The Inflation Problem
Inflation has been in the news lately, and lucky for us, Buffett spends a good portion of this letter on the subject. For some context, inflation, which had averaged 3.2% annually for much of the post-war era, had more than doubled throughout the 1970s and reached 13.5% in 1980. Accordingly, Buffett was worried about the situation:
Unfortunately, earnings reported in corporate financial statements are no longer the dominant variable that determines whether there are any real earnings for you, the owner. For only gains in purchasing power represent real earnings on investment. If you (a) forego ten hamburgers to purchase an investment; (b) receive dividends which, after tax, buy two hamburgers; and (c) receive, upon sale of your holdings, after-tax proceeds that will buy eight hamburgers, then (d) you have had no real income from your investment, no matter how much it appreciated in dollars. You may feel richer, but you won’t eat richer.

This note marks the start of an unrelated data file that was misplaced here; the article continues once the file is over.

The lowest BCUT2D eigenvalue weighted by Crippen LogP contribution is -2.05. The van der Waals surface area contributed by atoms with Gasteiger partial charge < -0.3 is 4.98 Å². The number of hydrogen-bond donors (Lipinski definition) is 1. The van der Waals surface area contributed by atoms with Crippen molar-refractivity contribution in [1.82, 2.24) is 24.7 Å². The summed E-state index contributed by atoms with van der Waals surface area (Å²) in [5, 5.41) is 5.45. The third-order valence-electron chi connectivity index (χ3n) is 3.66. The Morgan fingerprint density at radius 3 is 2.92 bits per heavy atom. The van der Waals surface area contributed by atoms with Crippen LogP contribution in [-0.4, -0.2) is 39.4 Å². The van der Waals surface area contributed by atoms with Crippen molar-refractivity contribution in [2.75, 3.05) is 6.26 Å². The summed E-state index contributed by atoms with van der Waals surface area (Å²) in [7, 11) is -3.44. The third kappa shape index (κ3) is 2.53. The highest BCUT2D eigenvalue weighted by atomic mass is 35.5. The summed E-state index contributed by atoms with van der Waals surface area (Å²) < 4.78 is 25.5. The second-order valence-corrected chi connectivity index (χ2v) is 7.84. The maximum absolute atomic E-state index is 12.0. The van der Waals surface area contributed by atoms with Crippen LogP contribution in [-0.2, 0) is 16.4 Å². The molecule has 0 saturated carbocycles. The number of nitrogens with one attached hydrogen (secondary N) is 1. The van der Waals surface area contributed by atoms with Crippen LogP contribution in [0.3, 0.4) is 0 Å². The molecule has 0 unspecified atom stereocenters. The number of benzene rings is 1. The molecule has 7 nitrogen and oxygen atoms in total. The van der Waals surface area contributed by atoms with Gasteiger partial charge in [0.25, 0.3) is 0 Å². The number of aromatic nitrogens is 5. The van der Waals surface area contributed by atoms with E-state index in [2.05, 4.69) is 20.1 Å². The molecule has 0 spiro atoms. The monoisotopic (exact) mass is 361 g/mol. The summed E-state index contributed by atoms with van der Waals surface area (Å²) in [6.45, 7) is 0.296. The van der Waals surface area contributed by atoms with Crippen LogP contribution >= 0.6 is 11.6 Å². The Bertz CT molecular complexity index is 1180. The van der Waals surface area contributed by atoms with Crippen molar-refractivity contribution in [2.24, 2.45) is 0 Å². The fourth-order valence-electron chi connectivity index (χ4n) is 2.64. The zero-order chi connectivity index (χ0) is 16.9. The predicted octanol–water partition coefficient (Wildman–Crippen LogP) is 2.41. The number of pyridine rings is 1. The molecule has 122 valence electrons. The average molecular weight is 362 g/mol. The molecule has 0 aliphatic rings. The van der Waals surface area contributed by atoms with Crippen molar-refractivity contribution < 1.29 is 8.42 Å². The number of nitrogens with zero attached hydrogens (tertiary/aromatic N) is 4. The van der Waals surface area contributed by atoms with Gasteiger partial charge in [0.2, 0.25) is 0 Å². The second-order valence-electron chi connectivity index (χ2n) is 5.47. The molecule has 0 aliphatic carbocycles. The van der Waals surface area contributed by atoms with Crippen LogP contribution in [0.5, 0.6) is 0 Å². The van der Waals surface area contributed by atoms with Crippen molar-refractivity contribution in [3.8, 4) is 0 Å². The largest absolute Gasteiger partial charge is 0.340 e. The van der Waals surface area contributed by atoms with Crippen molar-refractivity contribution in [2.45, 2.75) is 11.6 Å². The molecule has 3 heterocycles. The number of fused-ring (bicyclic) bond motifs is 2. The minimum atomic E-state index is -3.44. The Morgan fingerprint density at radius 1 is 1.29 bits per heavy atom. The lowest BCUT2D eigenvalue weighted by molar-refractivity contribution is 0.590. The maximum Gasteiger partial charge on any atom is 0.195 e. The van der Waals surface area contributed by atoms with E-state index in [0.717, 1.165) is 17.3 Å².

Inflation rates not far from those recently experienced can turn the level of positive returns achieved by a majority of corporations into negative returns for all owners, including those not required to pay explicit taxes. (For example, if inflation reached 16%, owners of the 60% plus of corporate America earning less than this rate of return would be realizing a negative real return – even if income taxes on dividends and capital gains were eliminated.)
Buffett often refers to this interaction between inflation and taxes as the investor’s misery index. An investor might be happy to make a nominal 20% return on their investment, but if inflation is running at 20% per year, the real return is zero. Add on top of that taxes, which are levied on nominal returns, and there will be plenty of misery to go around.
The Inflation Solution
Buffett turns to some strategies for dealing with inflation:
Indexing is the insulation that all seek against inflation. But the great bulk (although there are important exceptions) of corporate capital is not even partially indexed.
For capital to be truly indexed, return on equity must rise, i.e., business earnings consistently must increase in proportion to the increase in the price level without any need for the business to add to capital – including working capital – employed. (Increased earnings produced by increased investment don’t count.) Only a few businesses come close to exhibiting this ability. And Berkshire Hathaway isn’t one of them.